Israel seeks 50% increase in US military aid

Israel is seeking $4.2-4.5 billion in annual military grants from the US under the new Foreign Military Financing agreement, a 50% increase over the current deal, in order to maintain its qualitative military edge.

By: Lauren Calin
Obama and Netanyahu at the White House. (Avi Ohayon/GPO))

Obama and Netanyahu at the White House. (Avi Ohayon/GPO))

Israel is hoping to get a 50% increase in annual military aid from the US during negotiations to renew the 10-year foreign military financing (FMF) deal. This would raise the amount of aid from $3.1 billion to $4.5 billion in grants.

The American Defense News reports that it was told by an anonymous security source that Israel will be seeking $4.2-4.5 billion in annual FMF aid. Israel and the US have begun preliminary discussions on a new 10-year FMF package to succeed the current agreement, which expires in 2017. The article did not mention whether Israel would renegotiate the terms of the FMF agreement, which states that 74% of all aid must be spent in the US, with only 26% available for procurement from Israeli defense firms.

Israeli and American sources indicated that the increase in aid would be separate from any defense package intended to reassure Israel on the Iranian nuclear deal or to reward it for reaching a peace agreement with the Palestinians. Israeli media reported recently that the US may consider providing advanced military equipment, most likely in the form of a greater number of F-35s, in return for Israel’s silence on Iran.

According to Howard Kohr, head of the American Israel Public Affairs Committee (AIPAC), Israel may need to spend $160 billion on defense in the coming decade. Speaking to the House Appropriations subcommittee on foreign operations last month, Kohr noted that Israel is increasing its spending in parallel with its Arab neighbors, who are also threatened by Iran. Furthermore, Israel must purchase increasingly sophisticated equipment from the US, “including American-built advanced fighter aircraft, vertical takeoff aircraft, naval vessels and armored troop carriers” in order to maintain its qualitative military edge (QME).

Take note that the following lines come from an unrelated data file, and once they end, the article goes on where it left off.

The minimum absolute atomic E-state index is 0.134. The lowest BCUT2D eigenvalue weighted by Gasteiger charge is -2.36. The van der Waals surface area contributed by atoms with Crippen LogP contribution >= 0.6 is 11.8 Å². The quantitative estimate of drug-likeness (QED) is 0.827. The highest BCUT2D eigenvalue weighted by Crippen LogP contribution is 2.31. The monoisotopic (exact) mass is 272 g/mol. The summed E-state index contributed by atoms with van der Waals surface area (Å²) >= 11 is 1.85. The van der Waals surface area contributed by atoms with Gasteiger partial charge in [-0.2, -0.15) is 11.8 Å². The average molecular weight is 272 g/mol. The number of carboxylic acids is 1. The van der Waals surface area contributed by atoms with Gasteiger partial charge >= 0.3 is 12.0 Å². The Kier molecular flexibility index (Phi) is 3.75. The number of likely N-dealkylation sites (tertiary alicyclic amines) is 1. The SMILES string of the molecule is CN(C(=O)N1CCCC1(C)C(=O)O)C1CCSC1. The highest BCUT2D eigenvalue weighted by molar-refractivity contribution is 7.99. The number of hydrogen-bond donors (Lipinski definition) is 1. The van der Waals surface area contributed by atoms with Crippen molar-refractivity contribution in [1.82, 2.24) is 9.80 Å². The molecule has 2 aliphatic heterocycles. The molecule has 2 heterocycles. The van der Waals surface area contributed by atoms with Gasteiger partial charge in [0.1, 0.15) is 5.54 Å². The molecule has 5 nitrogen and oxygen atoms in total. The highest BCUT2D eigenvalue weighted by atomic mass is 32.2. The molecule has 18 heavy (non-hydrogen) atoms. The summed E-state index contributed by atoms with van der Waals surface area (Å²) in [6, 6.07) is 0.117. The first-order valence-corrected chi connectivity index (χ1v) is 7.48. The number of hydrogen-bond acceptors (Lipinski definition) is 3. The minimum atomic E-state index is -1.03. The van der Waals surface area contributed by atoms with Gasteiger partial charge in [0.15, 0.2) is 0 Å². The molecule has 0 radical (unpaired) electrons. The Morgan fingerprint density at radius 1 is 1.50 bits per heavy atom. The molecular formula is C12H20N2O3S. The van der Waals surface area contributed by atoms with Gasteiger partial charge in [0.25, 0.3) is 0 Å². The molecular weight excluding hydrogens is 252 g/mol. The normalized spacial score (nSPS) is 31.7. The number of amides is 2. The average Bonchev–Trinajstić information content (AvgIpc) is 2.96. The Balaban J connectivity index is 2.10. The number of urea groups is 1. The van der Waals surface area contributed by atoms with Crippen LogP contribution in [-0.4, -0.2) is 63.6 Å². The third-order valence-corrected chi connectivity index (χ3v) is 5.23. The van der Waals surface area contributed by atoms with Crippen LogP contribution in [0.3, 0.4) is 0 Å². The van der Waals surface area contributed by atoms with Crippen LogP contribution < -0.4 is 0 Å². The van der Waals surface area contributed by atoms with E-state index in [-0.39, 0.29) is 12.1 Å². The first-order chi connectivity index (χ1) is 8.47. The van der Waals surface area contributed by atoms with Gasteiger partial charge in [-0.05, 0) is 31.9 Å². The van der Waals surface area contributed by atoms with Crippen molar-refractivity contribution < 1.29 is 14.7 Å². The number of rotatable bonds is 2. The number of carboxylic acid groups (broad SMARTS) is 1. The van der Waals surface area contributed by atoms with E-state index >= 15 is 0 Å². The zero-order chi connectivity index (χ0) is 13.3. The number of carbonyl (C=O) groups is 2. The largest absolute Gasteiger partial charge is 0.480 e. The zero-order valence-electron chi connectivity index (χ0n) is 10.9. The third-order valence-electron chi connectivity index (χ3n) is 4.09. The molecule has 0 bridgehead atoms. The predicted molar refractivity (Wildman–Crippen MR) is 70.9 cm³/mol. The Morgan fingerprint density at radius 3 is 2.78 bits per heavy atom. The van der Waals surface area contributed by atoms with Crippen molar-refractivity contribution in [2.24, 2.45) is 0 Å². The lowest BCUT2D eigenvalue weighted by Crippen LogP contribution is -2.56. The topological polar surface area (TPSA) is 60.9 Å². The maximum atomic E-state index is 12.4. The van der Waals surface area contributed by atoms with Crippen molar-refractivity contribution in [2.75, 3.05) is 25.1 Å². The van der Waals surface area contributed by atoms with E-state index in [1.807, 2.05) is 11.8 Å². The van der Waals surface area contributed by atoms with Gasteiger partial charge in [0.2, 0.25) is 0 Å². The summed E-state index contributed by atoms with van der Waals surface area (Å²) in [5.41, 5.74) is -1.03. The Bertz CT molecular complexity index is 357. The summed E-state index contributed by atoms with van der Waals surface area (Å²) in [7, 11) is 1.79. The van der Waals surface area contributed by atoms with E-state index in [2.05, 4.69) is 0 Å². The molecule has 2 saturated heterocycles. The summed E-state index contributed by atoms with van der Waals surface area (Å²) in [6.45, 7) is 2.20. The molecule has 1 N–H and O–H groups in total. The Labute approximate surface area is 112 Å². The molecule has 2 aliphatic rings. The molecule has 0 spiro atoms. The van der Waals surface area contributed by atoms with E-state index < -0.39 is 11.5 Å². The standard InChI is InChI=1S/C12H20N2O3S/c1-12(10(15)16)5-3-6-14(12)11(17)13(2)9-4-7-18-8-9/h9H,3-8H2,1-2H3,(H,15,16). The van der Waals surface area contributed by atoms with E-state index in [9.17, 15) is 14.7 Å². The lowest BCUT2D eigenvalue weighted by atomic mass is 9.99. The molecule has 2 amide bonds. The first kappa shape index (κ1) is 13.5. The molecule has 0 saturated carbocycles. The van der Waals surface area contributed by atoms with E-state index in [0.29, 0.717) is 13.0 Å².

An Iron Dome battery.

An Iron Dome battery. (Flash90)

In addition to the FMF grants, Israel receives nearly $500 million annually for joint anti-missile defense programs, most notably Iron Dome. The working draft of the 2016 defense appropriations bill, which sets the Department of Defense’s budget and spending priorities, includes another $487.5 million for additional joint defense programs, including bilateral cooperation on technology to detect terror tunnels.

Israel first became a major recipient of US foreign aid in 1979 after signing a peace treaty with Egypt. As Israel’s economy became stronger, the form of that aid changed from primarily economic to primarily military. It is a matter of pride for Israel that it has never had to call on foreign troops to come to its aid, despite repeated wars intended to destroy the Jewish state. The FMF agreement has provided billions of dollars to over 1,000 companies throughout the US.